A Start-Up’s R&D Stages and the Evolution of Financing Sources
What is it about?
The co-existence of angel, independent venture capital (IVC), and corporate venture capital (CVC) in the entrepreneurial finance market raises a natural question of why a start-up finances its projects from one source over another. This question becomes more complicated to address because a start-up grows or declines dynamically. Using a lifecycle theory of entrepreneurial finance, which suggests that a start-up uses several financing sources as it reaches certain thresholds in its life cycle accordingly, I explore this selection issue with my data set on 113 biopharmaceutical start-ups. I find that these start-ups tend to finance their projects mostly from solely IVCs or CVCs rather than angels and syndicated investors combining IVCs and CVCs when they have more preclinical and phase I products in their R&D pipelines; and from CVCs or syndicated investors rather than angels and IVCs when they do more phase II and phase III products.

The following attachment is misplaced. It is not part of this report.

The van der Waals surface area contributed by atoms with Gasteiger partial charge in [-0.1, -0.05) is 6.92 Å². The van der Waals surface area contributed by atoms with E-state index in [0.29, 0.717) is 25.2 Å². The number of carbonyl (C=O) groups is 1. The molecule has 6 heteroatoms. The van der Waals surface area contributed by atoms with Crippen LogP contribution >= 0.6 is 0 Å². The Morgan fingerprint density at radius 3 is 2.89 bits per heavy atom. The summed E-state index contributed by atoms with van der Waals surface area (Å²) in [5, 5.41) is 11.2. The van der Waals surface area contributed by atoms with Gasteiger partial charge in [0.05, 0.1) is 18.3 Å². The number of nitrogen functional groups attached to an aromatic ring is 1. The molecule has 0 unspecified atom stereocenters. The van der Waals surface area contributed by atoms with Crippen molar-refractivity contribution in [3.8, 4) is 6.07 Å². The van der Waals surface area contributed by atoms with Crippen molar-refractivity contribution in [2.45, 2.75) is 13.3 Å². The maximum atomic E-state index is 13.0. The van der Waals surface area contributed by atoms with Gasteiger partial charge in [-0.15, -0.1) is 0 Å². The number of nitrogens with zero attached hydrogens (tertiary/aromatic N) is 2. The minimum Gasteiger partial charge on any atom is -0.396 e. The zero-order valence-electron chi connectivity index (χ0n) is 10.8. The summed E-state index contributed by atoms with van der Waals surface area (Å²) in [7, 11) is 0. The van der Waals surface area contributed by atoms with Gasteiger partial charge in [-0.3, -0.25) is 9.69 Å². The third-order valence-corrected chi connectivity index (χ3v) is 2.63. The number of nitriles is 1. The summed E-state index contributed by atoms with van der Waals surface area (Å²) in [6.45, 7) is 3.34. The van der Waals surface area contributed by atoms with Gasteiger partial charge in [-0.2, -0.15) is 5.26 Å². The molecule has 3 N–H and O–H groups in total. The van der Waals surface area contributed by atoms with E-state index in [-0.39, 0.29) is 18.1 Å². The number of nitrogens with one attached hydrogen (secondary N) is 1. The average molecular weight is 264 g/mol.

Why is it important?
It is included in the abstract.
The following have contributed to this page: Hyunsung Kang
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